The Tories, it goes without saying, are panicking. All the rocks they've thrown at the Rudd juggernaut have failed to derail it. It seems that they have been unable to manufacture a "children overboard" or pull any rabbits out of a hat. So now they are resorting to desperate tactics, such as printing pamphlets from a fake, if ominous-sounding, "Islamic Australia Federation" urging people to vote Labor, because of "its support for Muslim causes", such as, say, the Bali bombings:
"We gratefully acknowledge Labor's support to forgive our Muslim brothers who have been unjustly sentenced to death for the Bali bombings," the pamphlet says.
"Labor is the only political party to support the entry to this country of our Grand Mufti Reverend Sheik al-Hilaly and we thank Honourable Paul Keating for overturning the objections of ASIO to allow our Grand Mufti to enter this country."Did you see what they did there? It's not even a dog whistle. They could have hardly been more gormless if they threw in a mention to Labor's multiculturally-correct support for the practices of gang rape and honour killing or somesuch.
The trail for the pamphlets appears to lead straight back to various Liberal Party volunteers, who have been sacked. If anything, it's a sign of their desperation that they couldn't wait to get one of their once-removed black-bag outfits like the Exclusive Brethren to do it.
On the other hand, the election is not over. There is still the possibility that Howard will get back in (or that the Tories will get back in while he'll lose his seat). Granted, it's a lot less of a possibility than before, though if anyone can pull off a dirty victory from behind, it's Howard, the Voldemort of Australian politics. I won't be celebrating his demise until I read his concession speech.
The Republicans got a caning in the US midterm election, with the Democrats seizing the House of Representatives; the Senate hangs in the balance.
Would it be too cynical to suggest that, if Congress becomes too difficult (i.e., by refusing to pass whatever follows the abolition of habeas corpus and legalisation of torture), all the Whitehouse has to do is allow a major terrorist act to take place on US soil (perhaps by strategically blocking various investigations or programmes) and blame it on Democrat recalcitrance, after which no-one will vote Democrat for a generation?
Well, it turned out much as expected; Labour got back in, although with a severely reduced majority down by about 100 from 165, giving rise to speculation about Blair's leadership. The Lib Dems gained about 8 seats, going up to 59, though hopes that the Tories may wither away to third place were dashed, as the bastards got the lion's share of Labour's losses. One of the biggest swings against Labour was in the Welsh seat of Blaenau Gwent, where the Labour party machine tried to impose a centrally-selected candidate on the electorate, only to get trounced with a 49% swing by the now-independent MP. On a more ominous note, the we-are-not-neo-Nazis British National Party doubled its vote, and odious Stalinist-turned-Islamofascist George "I never met an anti-Western despotism I didn't like" Galloway took Bethnal Green.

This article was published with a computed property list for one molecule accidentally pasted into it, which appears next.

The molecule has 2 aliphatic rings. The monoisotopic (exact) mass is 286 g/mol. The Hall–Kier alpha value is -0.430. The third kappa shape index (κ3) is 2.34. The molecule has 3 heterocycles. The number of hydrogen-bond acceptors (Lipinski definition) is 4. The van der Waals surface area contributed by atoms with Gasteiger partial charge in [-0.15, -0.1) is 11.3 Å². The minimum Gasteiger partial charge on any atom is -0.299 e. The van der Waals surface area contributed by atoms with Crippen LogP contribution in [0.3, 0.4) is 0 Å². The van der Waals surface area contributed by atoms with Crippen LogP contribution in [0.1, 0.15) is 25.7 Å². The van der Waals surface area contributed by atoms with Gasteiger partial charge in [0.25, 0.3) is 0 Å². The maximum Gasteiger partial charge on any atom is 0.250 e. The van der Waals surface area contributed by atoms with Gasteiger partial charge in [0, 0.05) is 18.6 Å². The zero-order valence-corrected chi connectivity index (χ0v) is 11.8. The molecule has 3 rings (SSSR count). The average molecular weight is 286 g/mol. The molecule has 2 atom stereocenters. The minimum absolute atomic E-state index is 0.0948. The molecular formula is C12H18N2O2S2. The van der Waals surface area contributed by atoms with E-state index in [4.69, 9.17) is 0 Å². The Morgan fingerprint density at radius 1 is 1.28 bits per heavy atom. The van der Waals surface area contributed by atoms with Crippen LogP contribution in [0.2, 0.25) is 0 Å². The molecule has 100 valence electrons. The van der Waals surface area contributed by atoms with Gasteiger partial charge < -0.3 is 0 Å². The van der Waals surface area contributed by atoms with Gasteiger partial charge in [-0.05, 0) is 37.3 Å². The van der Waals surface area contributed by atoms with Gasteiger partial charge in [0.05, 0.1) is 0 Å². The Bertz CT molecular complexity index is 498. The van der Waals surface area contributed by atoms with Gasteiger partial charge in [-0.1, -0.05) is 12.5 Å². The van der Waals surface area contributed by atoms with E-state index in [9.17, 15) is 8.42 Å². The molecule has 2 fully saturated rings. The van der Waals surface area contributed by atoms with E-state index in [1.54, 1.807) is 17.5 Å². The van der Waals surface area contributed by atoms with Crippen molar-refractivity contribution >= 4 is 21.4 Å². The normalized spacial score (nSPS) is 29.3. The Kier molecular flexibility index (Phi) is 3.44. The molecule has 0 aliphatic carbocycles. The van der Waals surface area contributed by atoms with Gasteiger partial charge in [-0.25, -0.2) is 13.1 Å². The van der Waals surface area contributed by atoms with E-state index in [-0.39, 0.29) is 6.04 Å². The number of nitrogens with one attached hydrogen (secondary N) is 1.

The election results are trickling in; Labour have retained a number of seats; the Lib Dems are getting significant swings (5-10%), though they're all falling short of unseating Labour. So far, Labour have lost two seats: Putney to the Tories (interestingly, Putney is an area popular with South Africans, who, as Commonwealth citizens, are entitled to vote, and who are said to be conservative on racial issues; I wonder whether this was a factor), and a Welsh seat to an ex-Labour independent. Exit polls say that Labour's majority may be slashed to 66 or so.
The BBC's election coverage seems quite similar to the ABC's Australian election coverage (the computer-generated bar charts and swingometers are there), though there's a carnival atmosphere that the Australian elections don't have, with elements of silliness and irreverence, such as a George W. Bush impersonator at the BBC's election party, and a computer-generated mockup of the party leaders racing down Downing St.